What is on your NFA wish list?


The rush is on to buy silencers, short rifles, and other National Firearms Act firearms. The popularity of this sector of the firearms market has been growing continuously as inflation has diminished the real value of the $200 tax stamp. Applications numbers have already been on a marked uptick since the beginning of the year, and the NFA Tracker trend line is getting to be downright intimidating. Now the ATF’s newly proposed regulations have been published, and they do not look good. As a result, even more first-time NFA buyers are finally taking the plunge and getting things moving on gear that they’ve been drooling over for a while.

The new proposed regulations published on September 9th will make the registration process more of a pain for folks using trusts. Basically, it will be all the trouble associated with filing as an individual times however many “responsible persons” are empowered by the trust instrument to possess the NFA firearms registered to the trust. Many people in jurisdictions with unfriendly CLEOs will no longer be able to acquire new NFA items at all because they won’t be able to get the Chief Law Enforcement Official sign-off.

With this “now or never” time preference in mind, what should be on the NFA newbie’s shopping list? Check out my suggested shopping cart after the jump.

  • Rimfire silencer: Whether fired through pistol or rifle, rimfire rounds are the cheapest way to chuck a lot of rounds downrange while honing your shooting fundamentals or just having fun. But rimfire firearms also make the best teaching tools for new shooters, and throwing a can on the end makes for a more user-friendly learning experience. What’s more, rimfire cans are the most affordable way to get into firearms silencers, with many models starting at $200 before tax.
  • Large caliber centerfire pistol silencer: As discussed previously, firearms silencers are not just range toys or for enhancing your bragging rights. They are safety devices that preserve your hearing and night vision, and those factors can make the difference between life or death in a home defense scenario. Getting into a .45 bore pistol suppressor like the SilencerCo Osprey makes a lot of sense. The abundance of subsonic .45 ACP loads means that it is a natural caliber for suppression. But even if you don’t have a host firearm in that caliber, .45 may still be the way to go. Since you can swap out pistons to adapt the can to subcaliber use, why not buy up and get a can that allows you to suppress 9mm and .40S&W, too?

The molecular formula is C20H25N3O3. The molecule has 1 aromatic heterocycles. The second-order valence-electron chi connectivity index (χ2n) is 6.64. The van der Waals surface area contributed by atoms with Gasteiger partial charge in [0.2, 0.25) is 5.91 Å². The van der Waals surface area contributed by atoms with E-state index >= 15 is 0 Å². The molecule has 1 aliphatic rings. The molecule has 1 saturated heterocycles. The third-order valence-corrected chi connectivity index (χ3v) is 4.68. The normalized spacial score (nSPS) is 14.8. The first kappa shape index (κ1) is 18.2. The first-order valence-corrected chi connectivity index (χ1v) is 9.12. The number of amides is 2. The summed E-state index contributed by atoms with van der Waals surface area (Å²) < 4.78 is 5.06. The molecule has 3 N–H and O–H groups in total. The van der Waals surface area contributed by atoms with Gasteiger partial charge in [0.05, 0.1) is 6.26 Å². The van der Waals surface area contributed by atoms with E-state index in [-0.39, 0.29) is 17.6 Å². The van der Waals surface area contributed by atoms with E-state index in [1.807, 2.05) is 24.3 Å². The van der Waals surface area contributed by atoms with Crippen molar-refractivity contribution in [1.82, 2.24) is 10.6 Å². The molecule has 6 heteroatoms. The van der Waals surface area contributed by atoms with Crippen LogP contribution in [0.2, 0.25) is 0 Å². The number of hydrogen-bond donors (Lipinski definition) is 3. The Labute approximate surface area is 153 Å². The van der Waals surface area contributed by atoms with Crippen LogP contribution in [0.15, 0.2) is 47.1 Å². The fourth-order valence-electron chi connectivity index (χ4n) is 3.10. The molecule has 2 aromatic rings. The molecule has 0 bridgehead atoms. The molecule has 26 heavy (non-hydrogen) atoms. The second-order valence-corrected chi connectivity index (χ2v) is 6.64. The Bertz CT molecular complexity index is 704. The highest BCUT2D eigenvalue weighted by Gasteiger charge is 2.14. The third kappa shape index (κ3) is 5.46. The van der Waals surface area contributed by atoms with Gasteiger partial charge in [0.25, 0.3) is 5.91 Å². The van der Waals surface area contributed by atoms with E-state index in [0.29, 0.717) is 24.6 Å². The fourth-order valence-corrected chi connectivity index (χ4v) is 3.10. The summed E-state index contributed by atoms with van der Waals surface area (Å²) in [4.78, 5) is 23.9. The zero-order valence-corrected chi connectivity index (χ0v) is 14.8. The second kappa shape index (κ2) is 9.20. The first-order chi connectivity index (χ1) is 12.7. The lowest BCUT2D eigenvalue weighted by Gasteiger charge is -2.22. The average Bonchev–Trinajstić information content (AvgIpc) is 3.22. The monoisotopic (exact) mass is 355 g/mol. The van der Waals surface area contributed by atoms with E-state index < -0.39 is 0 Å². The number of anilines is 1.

• Centerfire rifle silencer: Your rifle is your sword, and other weapons are compromises that you make when carrying a rifle just isn’t an option. As Clint Smith said, your pistol is for fighting your way back to your rifle. If that is the case, it makes good sense to set up your rifle to be as useful as possible, and that means making it hearing safe. Not everyone is convinced that user serviceable cans are a good idea for centerfire rifle. But remember that serviceability means that your suppressor can pull double duty by quieting down both your centerfire guns and your dirtier rimfire firearms, too.
  • Short-barreled rifle: Not every rifle application requires a rifle with a 16-inch or longer bullet runway, and shorter is better for shooter mobility. (Plus, if you are this far down the shopping list, you have a little darling hanging off the muzzle and adding six inches or more in length to your weapon.) You can get NFA paperwork submitted on an SBR without having to plunk down all the cash for a complete weapon system up front by registering a lower and then building up your rifle from there once your stamp arrives. After a convincing sales pitch from one of my local NFA dealers, my choice for a pay-as-you-go, one-size-fits-all SBR is the MGI MARCK-15 modular lower receiver. MGI’s design allows you to swap out magazine wells so that you can use the same serialized lower for a number of different configurations, and all on one tax stamp. If you aren’t sure whether you want to stick with 5.56mm, .300 BLK, and other cartridge types that will readily feed from STANAG magazines, consider the MGI modular lower so you can transition to 7.62x39mm (using common AK magazines), .308 Win, or even pistol calibers like 9mm or .45ACP feeding from readily available stick magazines.

What new items are you planning to add to your NFA collection over the next couple of months?